While the up-front cost of a solar system is quite expensive, there are financing options available that help you save money on your electric bill and decrease the size of your initial investment. Understanding the solar energy limitations is critical to understanding the benefits that solar panels can deliver and how this technology fits into our society’s future. Solar panels do not generate power at night. The angle of the sun and the time of day both affect the intensity of its rays. Cloud cover can also affect how much energy is produced by solar panels.
However, with a backup system and the right amount of sunlight during the day, solar panels can continue to provide electricity even in the evening hours or on cloudy days. The angle of the sun and the time of day both affect the intensity of its rays. Cloud cover can also affect how much energy is produced by solar panels.
Do you really save money with solar panels?
The amount of energy you will save with solar panels depends on several factors. First, the time of day your panels are exposed to direct sunlight influences how much electricity you’ll produce (the sun is strongest around midday). Factors like the angle and slope of your roof also play an important role. Your local electricity rates are also a big factor since they greatly affect how much you’ll pay for monthly energy bills.
For most homes, the easiest way to figure out the percentage of your electricity costs from clean energy is to look at your last energy bill. For the average American family, that’s about 15% of the costs.
Installing a solar panel system is an investment in your future. Solar energy costs are expected to increase, which means that solar panel systems would increase in price over time. For example, if you’re considering a solar panel system with an estimated cost of $15,000, the lifespan of this option would be approximately 20 years. Over this period, you would save around $124 dollars per month.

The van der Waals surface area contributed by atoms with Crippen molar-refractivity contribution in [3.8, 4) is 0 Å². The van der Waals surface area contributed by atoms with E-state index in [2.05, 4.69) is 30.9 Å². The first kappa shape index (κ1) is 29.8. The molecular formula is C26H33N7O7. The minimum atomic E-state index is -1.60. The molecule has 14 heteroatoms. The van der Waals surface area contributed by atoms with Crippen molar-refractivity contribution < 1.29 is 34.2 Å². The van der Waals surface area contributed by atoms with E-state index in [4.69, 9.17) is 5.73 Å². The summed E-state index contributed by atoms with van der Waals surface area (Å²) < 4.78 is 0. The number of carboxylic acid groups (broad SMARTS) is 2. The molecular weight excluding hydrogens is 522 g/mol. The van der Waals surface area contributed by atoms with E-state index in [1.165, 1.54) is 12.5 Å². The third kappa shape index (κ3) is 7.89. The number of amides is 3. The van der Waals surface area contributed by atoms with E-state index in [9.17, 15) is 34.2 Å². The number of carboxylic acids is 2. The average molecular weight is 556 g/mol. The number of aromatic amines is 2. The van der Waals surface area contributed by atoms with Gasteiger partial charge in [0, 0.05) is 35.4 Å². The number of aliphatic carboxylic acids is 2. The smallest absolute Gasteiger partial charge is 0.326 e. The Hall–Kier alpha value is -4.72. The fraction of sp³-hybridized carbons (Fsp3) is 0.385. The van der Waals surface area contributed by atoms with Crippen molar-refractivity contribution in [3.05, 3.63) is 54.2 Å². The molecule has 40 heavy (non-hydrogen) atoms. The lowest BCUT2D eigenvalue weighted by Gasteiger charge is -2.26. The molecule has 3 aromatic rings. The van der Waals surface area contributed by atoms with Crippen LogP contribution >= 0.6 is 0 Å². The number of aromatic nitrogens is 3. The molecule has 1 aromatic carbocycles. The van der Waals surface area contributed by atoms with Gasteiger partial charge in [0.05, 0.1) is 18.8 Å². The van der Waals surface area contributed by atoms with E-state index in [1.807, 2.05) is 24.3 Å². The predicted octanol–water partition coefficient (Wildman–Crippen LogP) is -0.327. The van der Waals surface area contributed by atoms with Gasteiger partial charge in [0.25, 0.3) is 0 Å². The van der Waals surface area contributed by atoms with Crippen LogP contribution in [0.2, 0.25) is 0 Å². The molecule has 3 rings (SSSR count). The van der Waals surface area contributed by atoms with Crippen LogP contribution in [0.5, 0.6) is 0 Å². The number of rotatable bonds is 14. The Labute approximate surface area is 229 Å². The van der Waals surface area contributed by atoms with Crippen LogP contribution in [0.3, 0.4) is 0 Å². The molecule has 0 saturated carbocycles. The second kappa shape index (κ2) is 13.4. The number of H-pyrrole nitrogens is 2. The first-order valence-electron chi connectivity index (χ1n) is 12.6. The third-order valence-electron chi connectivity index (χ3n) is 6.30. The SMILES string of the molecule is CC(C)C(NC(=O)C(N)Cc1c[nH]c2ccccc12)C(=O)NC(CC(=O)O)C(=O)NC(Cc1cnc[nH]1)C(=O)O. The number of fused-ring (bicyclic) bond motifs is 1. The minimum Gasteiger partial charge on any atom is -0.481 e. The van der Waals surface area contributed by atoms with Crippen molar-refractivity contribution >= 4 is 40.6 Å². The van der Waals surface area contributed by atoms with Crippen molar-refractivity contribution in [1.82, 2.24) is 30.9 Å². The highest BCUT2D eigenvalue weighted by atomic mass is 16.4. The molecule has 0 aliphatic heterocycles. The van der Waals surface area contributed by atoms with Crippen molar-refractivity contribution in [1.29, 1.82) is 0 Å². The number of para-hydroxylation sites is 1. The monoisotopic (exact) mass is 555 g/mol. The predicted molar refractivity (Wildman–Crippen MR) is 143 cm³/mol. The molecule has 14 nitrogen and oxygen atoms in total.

As the average utility rate increases, you will have to pay more and more each year for your electricity. Generating your own electricity with solar panels costs the same every year, so you can rest easy knowing that you will not face a sudden increase in power costs.
Solar panels are a sustainable energy source that lasts for around 25 years on average, though some can last for more than 50 years. This means 15 full years providing free energy and reducing your carbon footprint.
Do I have enough space?
Solar panels will depend on a number of factors – the amount of home you have that receives sufficient sunlight, the time of day, weather conditions, and the orientation of your property in reference to the sun.
Depending on the size of your roof, solar panels may help you generate 25-50% of your electricity.
Is roof orientation important?
Contrary to what one would expect, the direction that your roof faces has a significant impact on solar panel output — this is especially true in southern latitudes where the position of the sun at midday can differ by hundreds of degrees the rest of the month.
Solar panels are most efficient when they face directly south, but they’re still useful even if your roof isn’t ideally located. In snowy Minnesota, many people put theirs on a north-facing slope. And in California, where it’s sunny year-round, they install panels on their west-facing roofs. With the right angle, you can save money – and help address climate change – while enjoying free energy from the sun!
The amount of electricity generated from a solar panel depends on its direction relative to the sun. Panels facing directly east or west, for example, produce 20 percent less electricity than those facing south. While this may mean that you’ll need to install a few more panels than you would otherwise need to cover your electricity usage, it may not have a significant impact on how quickly your investment pays off.